If you aren’t a horse person, you may not know why all the fuss over flies. Certainly they are a nuisance, but what’s the big deal? Flies bite, and those bites can become infected. It’s best to get rid of as many as possible to save you and your horse some grief.
There are several approaches to homemade fly spray, and they do seem to work at least as effectively as store bought stuff. Most of it is also safer than some of the chemical sprays.
1) Citronella: Either straight or mixed with other things, this oil used by many to prevent bug bites at back yard barbecues can cut down the fly population on your horse and in the general surroundings. It does wear off fairly quickly. It is often mixed with other ingrendients.
2) Mild Lemon Dish Soap: This is a base for several recipes. When an oil, such as citronella, is added to water, you’d have to continually shake it, as the oil floats on top of the water. If a mild soap is used, it shouldn’t be too hard on your horse’s skin. It will make dirt rolling a lot more interesting, as the dirt clings to the soap. However, bath time will be a lot easier…
3) Skin so Soft: This is an Avon product that horse owners love. They also buy it in large quantities. Why? It works. It’s also a lot less expensive, and can help you keep bug free.
4) Mineral Oil: Like dish soap, this is a common base ingredient. If you buy food grade oil, it won’t hurt the horse if he or she actually licks it.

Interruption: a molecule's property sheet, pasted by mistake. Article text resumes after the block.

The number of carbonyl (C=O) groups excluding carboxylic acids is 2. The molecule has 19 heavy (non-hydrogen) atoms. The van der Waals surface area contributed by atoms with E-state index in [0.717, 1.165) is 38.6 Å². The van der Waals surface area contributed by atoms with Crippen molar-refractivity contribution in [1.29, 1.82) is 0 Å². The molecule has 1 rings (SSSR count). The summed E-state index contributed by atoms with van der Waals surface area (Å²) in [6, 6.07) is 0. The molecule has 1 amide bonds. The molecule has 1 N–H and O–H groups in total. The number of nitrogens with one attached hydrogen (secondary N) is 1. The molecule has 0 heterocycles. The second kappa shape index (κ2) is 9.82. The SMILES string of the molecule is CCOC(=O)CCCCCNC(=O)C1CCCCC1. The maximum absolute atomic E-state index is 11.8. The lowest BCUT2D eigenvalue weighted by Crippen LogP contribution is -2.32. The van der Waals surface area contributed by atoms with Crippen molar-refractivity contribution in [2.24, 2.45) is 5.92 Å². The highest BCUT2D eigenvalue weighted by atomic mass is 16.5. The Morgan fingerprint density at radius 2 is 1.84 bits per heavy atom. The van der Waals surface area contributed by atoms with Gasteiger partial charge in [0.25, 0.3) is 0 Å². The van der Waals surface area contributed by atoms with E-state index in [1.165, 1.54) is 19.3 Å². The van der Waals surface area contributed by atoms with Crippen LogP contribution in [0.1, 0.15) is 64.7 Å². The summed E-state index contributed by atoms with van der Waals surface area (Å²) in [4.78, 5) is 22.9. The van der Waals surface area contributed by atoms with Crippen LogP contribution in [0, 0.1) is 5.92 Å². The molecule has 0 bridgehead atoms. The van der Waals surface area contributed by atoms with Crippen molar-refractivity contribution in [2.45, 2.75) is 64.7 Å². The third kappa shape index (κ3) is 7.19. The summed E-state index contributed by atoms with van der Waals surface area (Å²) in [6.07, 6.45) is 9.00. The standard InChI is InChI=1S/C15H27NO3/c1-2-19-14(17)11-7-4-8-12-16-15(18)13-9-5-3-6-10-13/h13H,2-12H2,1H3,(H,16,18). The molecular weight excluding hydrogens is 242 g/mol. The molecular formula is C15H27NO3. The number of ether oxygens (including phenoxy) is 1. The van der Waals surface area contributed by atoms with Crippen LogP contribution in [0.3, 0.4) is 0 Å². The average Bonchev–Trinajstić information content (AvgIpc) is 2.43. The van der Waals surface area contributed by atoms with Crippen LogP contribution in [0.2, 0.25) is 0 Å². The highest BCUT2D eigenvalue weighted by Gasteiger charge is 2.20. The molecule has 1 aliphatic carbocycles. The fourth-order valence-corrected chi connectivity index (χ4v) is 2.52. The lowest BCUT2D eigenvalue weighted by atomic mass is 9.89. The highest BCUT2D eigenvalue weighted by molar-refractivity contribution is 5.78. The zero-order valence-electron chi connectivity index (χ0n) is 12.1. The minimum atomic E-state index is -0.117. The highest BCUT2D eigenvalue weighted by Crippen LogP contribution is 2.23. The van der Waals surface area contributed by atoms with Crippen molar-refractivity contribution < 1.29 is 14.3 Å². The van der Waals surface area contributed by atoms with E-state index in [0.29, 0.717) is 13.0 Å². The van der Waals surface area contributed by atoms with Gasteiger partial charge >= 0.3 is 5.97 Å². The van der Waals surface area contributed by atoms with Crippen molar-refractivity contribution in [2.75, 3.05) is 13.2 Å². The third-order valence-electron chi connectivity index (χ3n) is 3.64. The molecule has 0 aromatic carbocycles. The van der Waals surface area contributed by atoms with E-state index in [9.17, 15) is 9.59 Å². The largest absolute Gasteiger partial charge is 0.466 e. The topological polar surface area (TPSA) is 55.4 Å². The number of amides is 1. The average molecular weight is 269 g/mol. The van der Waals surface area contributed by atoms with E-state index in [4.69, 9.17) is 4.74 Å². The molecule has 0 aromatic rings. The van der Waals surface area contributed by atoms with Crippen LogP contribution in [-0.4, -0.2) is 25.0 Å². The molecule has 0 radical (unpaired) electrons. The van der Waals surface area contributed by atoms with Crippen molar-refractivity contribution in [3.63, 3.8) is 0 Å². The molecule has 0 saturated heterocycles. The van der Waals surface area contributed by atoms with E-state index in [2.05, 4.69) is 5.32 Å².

5) Eucalyptus Oil: While this is often recommended for thrush in the hooves, this oil should not be sprayed onto any other body part of a horse. The problem is that it can be an irritant to the skin. You can use the essential oil as aromatherapy, and that could help decrease the fly population also. However, avoid skin contact.
6) Pinesol: Pine essential oil may be safe in small amounts (say two drops per cup), but there are other chemicals in Pinesol, and the maker does not recommend using it on horses in any manner. There is a big chance of skin irritation.
If you decide you’d rather buy your flyspray just to be safe, look for products that use pyrethrum, a plant in the chrysanthemum family. This is a natural product, which can also be used to fog a barn or spray a paddock. Many insects do not like the smell and will leave voluntarily.
Your vet is the best person to consult if you have any questions about what is right for your situation. He or she will know your horse’s history as well as what’s going on in the area.
See my website: http://www.alternative-herbal-remedies.com
Photo. Tina Phillips